Formed last September with the help of Russia's second-largest bank VTB, the International Students Basketball League (ISBL) has quickly grown into a top-notch competition, with 26 collegiate teams from the Baltics to the Far East taking part.
"We have teams from Russia, Ukraine, Estonia, Lithuania, Kazakhstan and even China competing," ISBL chief and VTB senior vice-president Andrei Peregudov told Reuters in an interview.
"Next season, we're adding teams from Belarus and Latvia. We hope Finland and Sweden will also take part. We also negotiating with schools from Serbia and Spain about their participation.
"Japan and South Korea have also expressed interest in joining the ISBL's division in the Far East. In all, we think 30 or 32 teams would be an optimal number."
Officials and business people in several sports, such as soccer, have recently announced plans to create a joint league, bringing neighbouring countries together.
In December, several top Russian soccer clubs, including champions Zenit St Petersburg, big-spending Anzhi Makhachkala and CSKA Moscow, unhappy with the way the domestic game is run, unveiled a plan to break away from Russia's top flight and start a joint venture with neighbouring Ukraine as early as next year.
Peregudov said he has a different idea.
"As a bank, as a business, we obviously don't want just to spend money, we want to get something in return, that's why we have targeted colleges and universities," he said.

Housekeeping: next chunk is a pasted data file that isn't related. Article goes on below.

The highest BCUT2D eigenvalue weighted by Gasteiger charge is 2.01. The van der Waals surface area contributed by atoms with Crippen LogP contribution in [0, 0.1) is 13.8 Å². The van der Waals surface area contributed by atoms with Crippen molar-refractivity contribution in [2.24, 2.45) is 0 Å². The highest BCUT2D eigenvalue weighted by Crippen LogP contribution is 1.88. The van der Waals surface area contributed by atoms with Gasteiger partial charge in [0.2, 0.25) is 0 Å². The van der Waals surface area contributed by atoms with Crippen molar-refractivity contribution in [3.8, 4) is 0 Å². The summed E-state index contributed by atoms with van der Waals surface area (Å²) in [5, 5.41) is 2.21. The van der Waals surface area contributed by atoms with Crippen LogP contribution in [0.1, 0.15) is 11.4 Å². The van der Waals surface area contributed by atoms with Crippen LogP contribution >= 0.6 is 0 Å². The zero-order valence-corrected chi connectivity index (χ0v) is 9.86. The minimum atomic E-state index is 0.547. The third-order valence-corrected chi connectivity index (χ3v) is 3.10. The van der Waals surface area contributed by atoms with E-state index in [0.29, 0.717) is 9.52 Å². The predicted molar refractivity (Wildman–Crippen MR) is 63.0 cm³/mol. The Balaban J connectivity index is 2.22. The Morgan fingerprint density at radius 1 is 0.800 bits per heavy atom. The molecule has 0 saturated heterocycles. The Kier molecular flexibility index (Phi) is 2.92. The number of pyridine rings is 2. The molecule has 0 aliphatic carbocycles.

"Students are a young, dynamic group of people, many of whom will become political and business leaders in their respective countries in the future. We want to be associated with such an audience."
College basketball is a billion-dollar business in the United States. The National Collegiate Athletic Association (NCAA) championship, culminating with the Final Four, draws thousands of fans, with millions glued to their TV sets.
The ISBL's inaugural Final Four, staged at the Tallinn University of Technology over the weekend, was a much smaller affair, with the hosts beating the Moscow Academy of Physical Culture in the final in front of a few hundred spectators.
"Well, the NCAA championship is what you call a benchmark for us in terms of a business structure," said Peregudov, who has a first-hand knowledge of North American sports after working in Canada for several years.
"I've even played basketball in one of Canada's amateur leagues so I know their model pretty well. Ours is a bit different. It's more suited for Europe. We want the ISBL to resemble basketball's Euroleague, but for students."
All of the ISBL's expenses are covered by VTB and other commercial partners while teams only pay for their travel.
The league is also discussing a plan to allow professional players to participate, hoping such a move would significantly improve its level of play.
"We're not talking about top international players. I don't think our league would be of much interest to them. But those third-fourth line players who usually spend time warming the bench would get enough playing in our league," Peregudov said.
"Of course, all of them must be active students."